Gaia ran a tired hand through her hair, still unused to the short ends at the nape of her neck. "My mother wanted me to tie my hair back more often. She told me I called attention to my ... to myself by letting my hair fall in my face all the time."
The wooden door was being opened with a heavy, grating noise.
"She was right," Sephie said.
Gaia looked quickly out at the guards, half expecting to see Capt. Grey, but the men were unfamiliar. She hung back.
"No," Sephie whispered urgently, and gave her arm a sharp pinch. "Hello, gentlemen," Sephie said courteously to the guard. "My bag, please. I do hope you didn't forget the fetoscope this time."
Sephie passed the bag-- a heavy black item with large handles-- to Gaia, clearly expecting her to carry it for her, and then she started rapidly down the hall, leaving Gaia and the guards to catch up. The gray halls and staircases passed in a blur, and Gaia forced her heavy limbs to hurry after Sephie. At the last door, they were given two straw hats with distinctive gray and black hatbands and ordered to keep them on. When they finally stepped out from under the arch into a bolt of sunshine, Gaia gasped at the brightness of it. An effulgent wash of fresh air invaded her lungs, and she blinked back in surprise. She felt like she had emerged from a tomb, with all the shock and wonder of someone returning from the dead.
It was market day in the square, and noises and colors were vibrant on every side. It was easily ten times, no twenty times bigger than the simple exchange that happened in the quadrangle by the Tvaltar outside the wall. Tables and awnings filled the area around the obelisk, and the aisles bustled with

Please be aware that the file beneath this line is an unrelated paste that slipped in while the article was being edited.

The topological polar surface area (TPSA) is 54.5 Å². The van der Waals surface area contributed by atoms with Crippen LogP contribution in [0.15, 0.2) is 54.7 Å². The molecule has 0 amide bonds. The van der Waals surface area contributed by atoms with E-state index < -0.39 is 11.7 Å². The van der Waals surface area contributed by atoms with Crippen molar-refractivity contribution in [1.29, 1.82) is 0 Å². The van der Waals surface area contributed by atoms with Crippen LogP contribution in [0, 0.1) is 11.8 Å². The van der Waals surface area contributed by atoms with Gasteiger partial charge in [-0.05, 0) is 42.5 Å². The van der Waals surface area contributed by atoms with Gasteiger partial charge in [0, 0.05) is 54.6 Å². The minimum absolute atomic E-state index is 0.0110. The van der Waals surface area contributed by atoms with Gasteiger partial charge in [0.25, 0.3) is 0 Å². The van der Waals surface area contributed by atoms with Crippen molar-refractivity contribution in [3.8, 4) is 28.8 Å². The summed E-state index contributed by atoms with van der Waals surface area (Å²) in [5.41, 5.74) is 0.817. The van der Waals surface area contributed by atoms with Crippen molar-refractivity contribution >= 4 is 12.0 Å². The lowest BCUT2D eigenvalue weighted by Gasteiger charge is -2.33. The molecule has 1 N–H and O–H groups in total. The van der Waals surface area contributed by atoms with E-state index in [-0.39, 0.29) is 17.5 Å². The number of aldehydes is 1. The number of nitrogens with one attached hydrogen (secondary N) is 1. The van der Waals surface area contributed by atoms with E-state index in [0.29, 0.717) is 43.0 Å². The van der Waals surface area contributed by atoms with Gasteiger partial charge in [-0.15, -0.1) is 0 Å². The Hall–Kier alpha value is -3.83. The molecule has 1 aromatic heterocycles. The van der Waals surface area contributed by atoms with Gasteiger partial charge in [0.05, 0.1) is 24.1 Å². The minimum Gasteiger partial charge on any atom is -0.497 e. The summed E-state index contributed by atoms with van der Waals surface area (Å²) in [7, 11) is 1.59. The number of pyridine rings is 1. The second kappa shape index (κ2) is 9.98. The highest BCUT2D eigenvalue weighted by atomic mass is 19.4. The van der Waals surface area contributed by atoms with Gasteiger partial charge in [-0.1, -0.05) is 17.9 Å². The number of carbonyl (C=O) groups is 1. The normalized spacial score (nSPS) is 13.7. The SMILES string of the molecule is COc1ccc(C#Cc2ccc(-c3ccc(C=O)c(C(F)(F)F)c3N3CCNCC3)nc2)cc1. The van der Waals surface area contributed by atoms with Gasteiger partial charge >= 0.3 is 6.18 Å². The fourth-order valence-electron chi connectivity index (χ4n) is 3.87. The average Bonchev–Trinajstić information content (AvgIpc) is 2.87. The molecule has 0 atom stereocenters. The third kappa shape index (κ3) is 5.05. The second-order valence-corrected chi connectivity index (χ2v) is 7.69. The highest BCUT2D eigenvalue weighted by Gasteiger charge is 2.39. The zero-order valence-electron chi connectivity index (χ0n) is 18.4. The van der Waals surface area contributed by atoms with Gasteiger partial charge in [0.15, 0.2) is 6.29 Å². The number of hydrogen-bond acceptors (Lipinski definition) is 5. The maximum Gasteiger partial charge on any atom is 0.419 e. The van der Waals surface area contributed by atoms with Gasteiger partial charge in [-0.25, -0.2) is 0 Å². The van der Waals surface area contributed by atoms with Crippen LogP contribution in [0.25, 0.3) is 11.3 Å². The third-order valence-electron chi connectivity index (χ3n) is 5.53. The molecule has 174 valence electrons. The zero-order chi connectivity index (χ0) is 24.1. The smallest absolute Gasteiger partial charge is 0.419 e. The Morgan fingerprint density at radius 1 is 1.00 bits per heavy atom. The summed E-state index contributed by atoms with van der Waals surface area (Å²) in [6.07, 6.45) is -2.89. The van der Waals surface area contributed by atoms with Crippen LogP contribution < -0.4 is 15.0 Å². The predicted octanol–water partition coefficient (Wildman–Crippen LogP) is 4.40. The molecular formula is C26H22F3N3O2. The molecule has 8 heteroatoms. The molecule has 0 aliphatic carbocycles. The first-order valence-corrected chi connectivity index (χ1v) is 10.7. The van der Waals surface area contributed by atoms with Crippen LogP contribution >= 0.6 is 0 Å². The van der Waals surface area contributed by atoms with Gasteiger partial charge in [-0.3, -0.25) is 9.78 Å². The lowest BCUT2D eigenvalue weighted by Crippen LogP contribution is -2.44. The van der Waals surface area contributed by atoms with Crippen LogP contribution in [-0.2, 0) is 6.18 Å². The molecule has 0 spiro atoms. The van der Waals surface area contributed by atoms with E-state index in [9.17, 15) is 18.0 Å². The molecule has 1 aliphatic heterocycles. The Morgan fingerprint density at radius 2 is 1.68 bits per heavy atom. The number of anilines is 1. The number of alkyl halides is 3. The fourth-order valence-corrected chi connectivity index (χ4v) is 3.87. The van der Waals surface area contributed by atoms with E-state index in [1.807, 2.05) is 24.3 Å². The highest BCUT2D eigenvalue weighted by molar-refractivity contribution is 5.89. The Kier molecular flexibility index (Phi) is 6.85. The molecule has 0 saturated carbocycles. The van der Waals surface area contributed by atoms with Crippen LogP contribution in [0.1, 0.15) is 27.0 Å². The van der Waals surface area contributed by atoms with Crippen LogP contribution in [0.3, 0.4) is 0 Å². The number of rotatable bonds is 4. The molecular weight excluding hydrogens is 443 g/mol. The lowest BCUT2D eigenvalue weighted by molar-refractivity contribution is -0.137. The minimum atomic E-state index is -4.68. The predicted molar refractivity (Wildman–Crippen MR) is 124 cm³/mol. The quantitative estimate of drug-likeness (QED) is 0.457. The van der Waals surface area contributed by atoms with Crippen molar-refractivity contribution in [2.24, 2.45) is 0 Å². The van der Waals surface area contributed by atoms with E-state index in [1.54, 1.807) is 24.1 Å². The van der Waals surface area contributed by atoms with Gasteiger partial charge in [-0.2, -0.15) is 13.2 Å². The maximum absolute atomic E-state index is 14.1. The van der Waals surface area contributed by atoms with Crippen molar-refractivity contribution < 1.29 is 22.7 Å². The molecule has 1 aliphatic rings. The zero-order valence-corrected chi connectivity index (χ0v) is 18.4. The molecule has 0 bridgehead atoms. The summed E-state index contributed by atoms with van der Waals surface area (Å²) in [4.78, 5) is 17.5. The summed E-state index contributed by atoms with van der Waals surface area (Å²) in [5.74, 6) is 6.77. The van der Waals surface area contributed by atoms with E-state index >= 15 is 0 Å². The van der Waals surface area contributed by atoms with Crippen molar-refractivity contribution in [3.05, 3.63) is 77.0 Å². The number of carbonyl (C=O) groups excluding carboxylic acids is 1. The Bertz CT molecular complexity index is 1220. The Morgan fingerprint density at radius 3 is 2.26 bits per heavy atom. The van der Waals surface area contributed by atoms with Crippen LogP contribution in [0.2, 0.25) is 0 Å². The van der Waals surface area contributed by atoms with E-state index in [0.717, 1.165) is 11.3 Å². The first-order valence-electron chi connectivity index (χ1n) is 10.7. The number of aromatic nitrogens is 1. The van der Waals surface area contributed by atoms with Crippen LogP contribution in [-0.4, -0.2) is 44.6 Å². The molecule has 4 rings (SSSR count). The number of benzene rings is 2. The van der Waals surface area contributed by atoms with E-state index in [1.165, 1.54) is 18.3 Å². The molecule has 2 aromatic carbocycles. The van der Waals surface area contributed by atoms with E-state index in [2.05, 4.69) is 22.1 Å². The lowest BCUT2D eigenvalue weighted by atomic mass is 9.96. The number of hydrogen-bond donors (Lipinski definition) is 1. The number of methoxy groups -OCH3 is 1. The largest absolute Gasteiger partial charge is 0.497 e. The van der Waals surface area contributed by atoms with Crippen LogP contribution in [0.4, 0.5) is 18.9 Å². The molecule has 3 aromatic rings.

people of every class, all reaching and laughing and exchanging money. A delivery boy with an overflowing basket of bread on the back of his bike rang his bicycle bell as he tried to weave through the crowd, and someone stopped him to buy a loaf. The hubbub of noise was merry and full of life. Gaia absorbed a quick impression of squawking chickens, bright yellow and green fabrics, and the shine of copper pans before she and Sephie were hurried down the street, surrounded by an escort of four armed guards. She noticed more than one curious glance in their direction, but Sephie walked as if she were oblivious both to the guards and the attention. She seemed to know precisely where to go, and when, after a few minutes of steady walking, they arrived at a blue-painted door, it was Sephie, not one of the guards, who rapped smartly on the door.
"Persephone Frank?" said a young man, opening the door.
"Who else?" Sephie said dryly, with a quick jerk of her head toward her guards.
"Thank goodness," the man said, shaking her hand. "Tom Maulhardt. I was afraid we couldn't get you. My wife Dora's having her first baby, and everyone says you're the best-- " He was cut off by a muted cry from above. He went pale. "This way," he said.
Gaia followed Sephie in and heard one of the guards close the door behind them. As Sephie was striding rapidly up the stairs, Gaia lingered in the foyer, reveling in the sensation of being out of her prison and away from the scrutiny of the guards. This was what she'd missed: freedom.
Slowly she slid off her hat. Glancing left, she was curious to see the brightness of a living room. This was more like what she'd expected from the Tvaltar specials. Sunlight streamed through enormous panes of glass, touching on a pair of yellow couches that bracketed a low coffee table. A glass chess set was poised on the table, ready for the next move, and with a pang
she thought of her father, who had loved to play. The polished wooden floor was partly covered by a white carpet, and a TV was mounted on a wall between bookshelves. Gaia had never seen so many books in one place, nor such graceful, pretty sculptures. A bronze nude child, waist-high, tipped a watering can over her crouching sister, and a trickle of real water drib' bled out of the can.
"Hurry, girl," Sephie called impatiently.
Gaia lifted the doctors bag and hurried after Sephie. She followed the noise of the laboring woman, turning a corner and entering a bedroom that was as light and airy as the rest of the house. On an enormous, four-posted bed, a young woman lay panting, her mousy hair askew, her eyes wide with fright. Gaia was surprised to see no one else there: no supporting mother or aunt, no sisters making extra food in the kitchen or standing ready to help. This woman was more isolated than most of the mothers she knew outside the wall.